Nestled deep in an undisclosed forest location stands a robotics factory where five young inventors are hard at work on their latest project. Under the directive of Dr. Hugo, this group has been tasked with constructing five miniature robots, each with their own unique abilities and design. Though the details are murky, Dr. Hugo simply advised that these robots are to be made for the purpose of carrying out chores. But there is obviously another purpose that has yet to be revealed and the inventors find themselves engulfed in a mystery as the first android opens its eyes to the world of man.
In Wadjet Eye’s Puzzle Bots we are well reminded that when it comes to puzzles, sometimes simple is best. As involving as it is to engage in the puzzles of other games that are either trivia based or needing a pencil and paper, nothing beats the good old fashioned approach of just using intuition to figure things out with the instruments we are given.
You begin the misadventure as Hero, the first mini-bot to be awakened, with the ability to pick up objects and use them accordingly. As the game progresses, the other four robots are introduced one by one: Ultrabot, a tank-bodied droid with an aptitude for pushing heavy objects, Kelvin, a mini-flamethrower toting cyborg, Ibi, an aquatic robot that tows objects underwater and transforms into a marble for land travel, and Bomchelle, guess what she does? Due to Hero’s insatiable curiosity, the robots find themselves constantly escaping their mini-habitat and exploring their inventors’ campus inside and out to learn more about the world. Each scenario is designed with a get from point A to B objective and the puzzles come in the form of conquering obstacles along the way.
The puzzles are very enjoyable to solve all thanks to the fact that only certain parts can be overcome by a robot with the appropriate skill, thus there is no one in the group that can be dismissed as being useless. For example, only Ibi can dive underwater without the risk of short circuiting, Hero is the only robot that can carry key items, Ultrabot’s ability is ideal for creating makeshift bridges, while Kelvin can mend broken wires with heat and Bomchelle handles demolition. For the most part, the puzzles are easy to solve and the hidden bonus items are also just as easy to find. Just in case one does get stumped on a problem, the hint button is always there to provide clues without giving away too much. It’s only towards the end that the difficulty takes on a noticeable increase and objectives become vague. Regardless, because of the clever gameplay design, the experience is very entertaining.
Though the robots take up more of the spotlight than their human counterparts we can breathe a sigh of relief that this is not an adventure with borrowed elements from Pokemon or Yu-gi-oh. The story, much like the game’s puzzle concept, is a bit simplistic at best with it divided between the robots’ quests and the days in lives of the inventors. Whereas there is nothing wrong with the robots’ developments, the human side is riddled with hit or miss gimmicks including dialogue ranging from semi-humorous to downright cheesy and a Dawson’s Creek styled triangle romance complete with surprise make-out sessions. Personally, I don’t have a problem watching game characters sucking face but to see it in a game that seems to be mostly geared towards children it certainly throws an unbecoming wrench into the works.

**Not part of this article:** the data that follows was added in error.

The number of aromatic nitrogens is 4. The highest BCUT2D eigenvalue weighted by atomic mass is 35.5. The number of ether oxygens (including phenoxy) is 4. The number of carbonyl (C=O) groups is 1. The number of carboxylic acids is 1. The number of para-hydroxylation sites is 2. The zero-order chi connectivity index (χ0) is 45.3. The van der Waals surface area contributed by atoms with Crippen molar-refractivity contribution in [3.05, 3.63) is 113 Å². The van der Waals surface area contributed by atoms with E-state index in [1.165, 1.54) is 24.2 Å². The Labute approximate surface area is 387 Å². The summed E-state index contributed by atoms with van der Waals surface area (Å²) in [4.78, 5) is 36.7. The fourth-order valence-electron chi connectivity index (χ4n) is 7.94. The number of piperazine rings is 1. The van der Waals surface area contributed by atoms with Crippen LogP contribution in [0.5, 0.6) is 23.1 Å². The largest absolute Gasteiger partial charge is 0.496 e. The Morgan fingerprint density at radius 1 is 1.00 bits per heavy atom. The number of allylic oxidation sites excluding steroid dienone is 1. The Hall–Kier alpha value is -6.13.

The game seems childish with dated cartoon graphics and an upbeat digital soundtrack. But, this provides a nice throwback to ‘90s PC gaming which is most delightful. The music unfortunately tends to skip when the game loads up and during scene transitions. The voice acting is best described as suitable, though there were moments where the creators could’ve done a better job in editing as shouted lines result in distorted output and left without adjustment. Also noted is the bloopers extra feature found in the game where all the reels have duplicate entries that play nothing, but overall nothing to really complain about as the only people that would find them funny are the ones heard laughing in the background during recording. If not best left out, these bloopers can be ignored entirely. Thankfully none of these elements affect the gameplay thus, like how the creators may have approached them during final editing, they can be overlooked.
The game’s only real drawback is that it’s very short. In just one sitting, and almost never saving once, you can complete it. The game’s length unwittingly turns it into a double edged sword, brandished well to deliver consistent fun but as soon as it abruptly ends one is left feeling truly disheartened. We can only hope that Wadjet Eye has plans for either a sequel or possibly another puzzle game that continues to utilize Puzzle Bot’s winning formula.
Though many of us adults will only play it once due to its easy-to-remember solutions, silly demeanor and short lifespan, the kids will definitely want to replay this game over and over, so it can be recommended for people of all ages. If you’re looking for that quick old school puzzle fix, have a thing for robots made for mayhem, or have an annoying little cousin coming to visit that you want to keep out of your face for the entire weekend, then look no further than Puzzle Bots.